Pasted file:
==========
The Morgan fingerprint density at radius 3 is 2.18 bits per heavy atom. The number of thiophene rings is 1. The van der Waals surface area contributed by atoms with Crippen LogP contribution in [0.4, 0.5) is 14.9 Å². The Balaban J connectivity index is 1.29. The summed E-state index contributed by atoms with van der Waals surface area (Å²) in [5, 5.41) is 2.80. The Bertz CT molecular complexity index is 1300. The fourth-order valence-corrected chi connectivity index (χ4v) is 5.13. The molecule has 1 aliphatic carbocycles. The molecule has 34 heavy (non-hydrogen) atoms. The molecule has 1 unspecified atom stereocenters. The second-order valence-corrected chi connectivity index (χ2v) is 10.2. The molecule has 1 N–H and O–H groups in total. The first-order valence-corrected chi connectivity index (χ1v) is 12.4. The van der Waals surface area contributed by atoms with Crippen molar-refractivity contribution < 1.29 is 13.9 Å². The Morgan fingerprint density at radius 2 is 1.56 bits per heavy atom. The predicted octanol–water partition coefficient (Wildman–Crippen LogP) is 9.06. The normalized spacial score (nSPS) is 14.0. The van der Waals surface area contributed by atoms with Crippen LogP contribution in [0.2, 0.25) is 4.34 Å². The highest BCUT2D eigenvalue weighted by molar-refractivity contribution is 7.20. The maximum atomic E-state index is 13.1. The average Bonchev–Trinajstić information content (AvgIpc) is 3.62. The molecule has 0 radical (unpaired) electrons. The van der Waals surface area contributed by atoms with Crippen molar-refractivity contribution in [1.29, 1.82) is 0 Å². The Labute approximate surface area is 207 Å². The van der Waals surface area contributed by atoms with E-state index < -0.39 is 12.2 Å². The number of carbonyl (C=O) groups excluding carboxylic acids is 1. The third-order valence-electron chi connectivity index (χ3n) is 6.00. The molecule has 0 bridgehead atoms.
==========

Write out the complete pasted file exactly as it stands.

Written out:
The Morgan fingerprint density at radius 3 is 2.18 bits per heavy atom. The number of thiophene rings is 1. The van der Waals surface area contributed by atoms with Crippen LogP contribution in [0.4, 0.5) is 14.9 Å². The Balaban J connectivity index is 1.29. The summed E-state index contributed by atoms with van der Waals surface area (Å²) in [5, 5.41) is 2.80. The Bertz CT molecular complexity index is 1300. The fourth-order valence-corrected chi connectivity index (χ4v) is 5.13. The molecule has 1 aliphatic carbocycles. The molecule has 34 heavy (non-hydrogen) atoms. The molecule has 1 unspecified atom stereocenters. The second-order valence-corrected chi connectivity index (χ2v) is 10.2. The molecule has 1 N–H and O–H groups in total. The first-order valence-corrected chi connectivity index (χ1v) is 12.4. The van der Waals surface area contributed by atoms with Crippen molar-refractivity contribution < 1.29 is 13.9 Å². The Morgan fingerprint density at radius 2 is 1.56 bits per heavy atom. The predicted octanol–water partition coefficient (Wildman–Crippen LogP) is 9.06. The normalized spacial score (nSPS) is 14.0. The van der Waals surface area contributed by atoms with Crippen LogP contribution in [0.2, 0.25) is 4.34 Å². The highest BCUT2D eigenvalue weighted by molar-refractivity contribution is 7.20. The maximum atomic E-state index is 13.1. The average Bonchev–Trinajstić information content (AvgIpc) is 3.62. The molecule has 0 radical (unpaired) electrons. The van der Waals surface area contributed by atoms with Crippen molar-refractivity contribution in [1.29, 1.82) is 0 Å². The Labute approximate surface area is 207 Å². The van der Waals surface area contributed by atoms with E-state index < -0.39 is 12.2 Å². The number of carbonyl (C=O) groups excluding carboxylic acids is 1. The third-order valence-electron chi connectivity index (χ3n) is 6.00. The molecule has 0 bridgehead atoms.